One major implication of this direction of thought is, of course, the likelihood that Jesus’ death is not best understood as being a necessary sacrifice in order to satisfy God’s honor or to placate God’s holiness. If the basis for salvation is simply God’s mercy, then Jesus’ death loses a lot of the theological meaning traditional theology assigns it. This leads to the fourth step in my argument. If Jesus’s death is not to be used as a needed act of violence that gains God’s pardon for human beings, does it have any relevance at all? What meaning might we find there?
What does the cross mean?
So, I want to look in depth at the story of Jesus’ death. Why did Jesus die, historically, and what meaning did that death have for the gospel writers? My thesis right now is that Jesus died due to the combined violence of cultural exclusivism (seen in the Pharisees), religious institutionalism (seen in the religious leaders linked with the Temple), and political authoritarianism (seen in the occupying Roman colonial hierarchy, especially the governor, Pontius Pilate).
That these forces conspired to kill Jesus is not without significance for our soteriology. Taking these factors as central may lead to a dismissing of much about traditional soteriology connected with the belief in substitutionary atonement. Instead, the basic soteriological significance of the death of Jesus, I expect to show, is that his death exposes the powers that put him to death and reveals that these powers are rivals to the true God. That is, we find in Jesus’s death the bases for disillusionment with the central powers and principalities that seek to dominate human life and thereby separate people from God. The story of Jesus’s death, thus, is not a story of necessary violence as an expression of God’s punitive justice and as a requirement for human salvation. Rather, the story of Jesus’s death is a repudiation of violence and a revelation that the Powers’ claim to need to use violence is actually pure rebellion against God.
The fifth and final step in the argument will be to look in depth as well at Jesus’s resurrection. The saving significance of the resurrection may be found in how it vindicates Jesus’ life, reveals the powers as idols, and promises that trust in God’s love is the source of empowerment to find freedom from idols and restoration of harmony with God. So, I expect to show in this book that there is in the Bible a portrayal of the means of salvation that is free from sacred violence and that God’s will does not ever desire violence. It is appropriate for us to affirm that God is not violent, and that God does not ever will that human beings use violence.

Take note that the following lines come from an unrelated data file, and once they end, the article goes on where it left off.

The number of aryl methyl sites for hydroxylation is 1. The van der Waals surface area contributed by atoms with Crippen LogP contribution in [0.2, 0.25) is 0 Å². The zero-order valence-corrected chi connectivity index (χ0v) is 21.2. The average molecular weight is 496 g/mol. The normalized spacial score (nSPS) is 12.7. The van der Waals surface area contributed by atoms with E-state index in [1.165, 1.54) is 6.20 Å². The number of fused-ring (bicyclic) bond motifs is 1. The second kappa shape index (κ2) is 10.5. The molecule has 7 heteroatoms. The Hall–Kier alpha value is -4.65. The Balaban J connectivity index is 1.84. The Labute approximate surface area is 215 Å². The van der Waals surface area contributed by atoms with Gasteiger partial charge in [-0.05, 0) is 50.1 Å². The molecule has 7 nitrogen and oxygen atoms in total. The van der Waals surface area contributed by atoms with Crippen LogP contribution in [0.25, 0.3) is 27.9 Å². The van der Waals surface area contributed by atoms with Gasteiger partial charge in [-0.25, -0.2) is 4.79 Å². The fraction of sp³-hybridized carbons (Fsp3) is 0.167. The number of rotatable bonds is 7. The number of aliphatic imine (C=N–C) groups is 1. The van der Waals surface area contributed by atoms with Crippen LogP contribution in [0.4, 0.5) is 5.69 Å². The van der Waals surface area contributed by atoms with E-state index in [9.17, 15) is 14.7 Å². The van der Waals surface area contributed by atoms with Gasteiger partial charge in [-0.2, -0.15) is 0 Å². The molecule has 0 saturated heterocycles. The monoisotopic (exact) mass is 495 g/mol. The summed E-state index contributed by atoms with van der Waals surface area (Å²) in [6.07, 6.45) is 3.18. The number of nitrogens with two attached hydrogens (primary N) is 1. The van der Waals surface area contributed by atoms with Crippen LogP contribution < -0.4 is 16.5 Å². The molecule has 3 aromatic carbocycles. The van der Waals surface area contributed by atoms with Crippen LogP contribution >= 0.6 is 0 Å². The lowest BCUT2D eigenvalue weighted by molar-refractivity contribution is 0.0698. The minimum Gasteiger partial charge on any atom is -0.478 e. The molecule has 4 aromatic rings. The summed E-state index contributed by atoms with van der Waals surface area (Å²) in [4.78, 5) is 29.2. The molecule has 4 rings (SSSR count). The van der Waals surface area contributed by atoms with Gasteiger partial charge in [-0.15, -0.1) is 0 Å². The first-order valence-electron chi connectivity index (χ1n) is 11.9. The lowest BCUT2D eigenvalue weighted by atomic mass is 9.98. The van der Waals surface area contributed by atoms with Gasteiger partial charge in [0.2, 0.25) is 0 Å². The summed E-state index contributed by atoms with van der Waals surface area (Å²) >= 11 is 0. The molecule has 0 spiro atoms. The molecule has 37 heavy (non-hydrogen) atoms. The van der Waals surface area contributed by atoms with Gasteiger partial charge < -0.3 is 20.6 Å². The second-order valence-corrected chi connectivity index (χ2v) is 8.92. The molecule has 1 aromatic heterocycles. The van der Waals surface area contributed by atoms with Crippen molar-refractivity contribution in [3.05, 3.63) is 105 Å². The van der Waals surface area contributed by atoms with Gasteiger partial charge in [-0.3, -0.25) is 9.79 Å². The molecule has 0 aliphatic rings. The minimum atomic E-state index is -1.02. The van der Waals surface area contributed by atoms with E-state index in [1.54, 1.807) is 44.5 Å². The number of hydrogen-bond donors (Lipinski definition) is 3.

Now, I understand this project to be only the first step in what needs to be at least a three-part process of dealing with the central issues. I will only be going through the gospels, and thus will leave out some of the main biblical sources for traditional atonement theology. I will not be considering Paul’s thought or the Book of Hebrews.
So, even if I complete the work I hope to this next year, I will not be done. I will have to arrange for another sabbatical (actually, at least two more!). I do want to do an extensive study of Paul, focusing particularly on Paul’s understanding of justice and righteousness. I have envisioned a kind of chart, where we have five blocks, the prophets, Jesus, Paul, Augustine, and Luther. I would pair the first two and the last two. The question is where to assign Paul, with the first pair or the second. My thesis right now is that Paul belongs with the prophets and Jesus, and not with Augustine and Luther when it comes to his understanding of salvation. We will see in the years to come whether I can sustain this thesis. I will also need to test it in relation to Hebrews.
Assuming I am right about the basic biblical perspective, I then will want to investigate where the retributive soteriology of Christian tradition actually came from. This will involve looking at Augustine, Anselm, and Luther, at least. If I am spared, I hope to work on that, maybe during my retirement.
[Afterword, August 17, 2021: As mentioned in my introductory comment above, I actually ended up writing one book that covered all of the New Testament. That book, Instead of Atonement: The Bible’s Salvation Story and Our Hope for Wholeness (Cascade Books, 2013), did by and large follow the outline sketched here and did by and large support the points I summarize here. I have written various other pieces before and after 2013 rethinking Christian salvation. I hope to return to these issues more intentionally now and, if things work out, to produce another book that will engage in more depth with the mainstream Christian tradition.]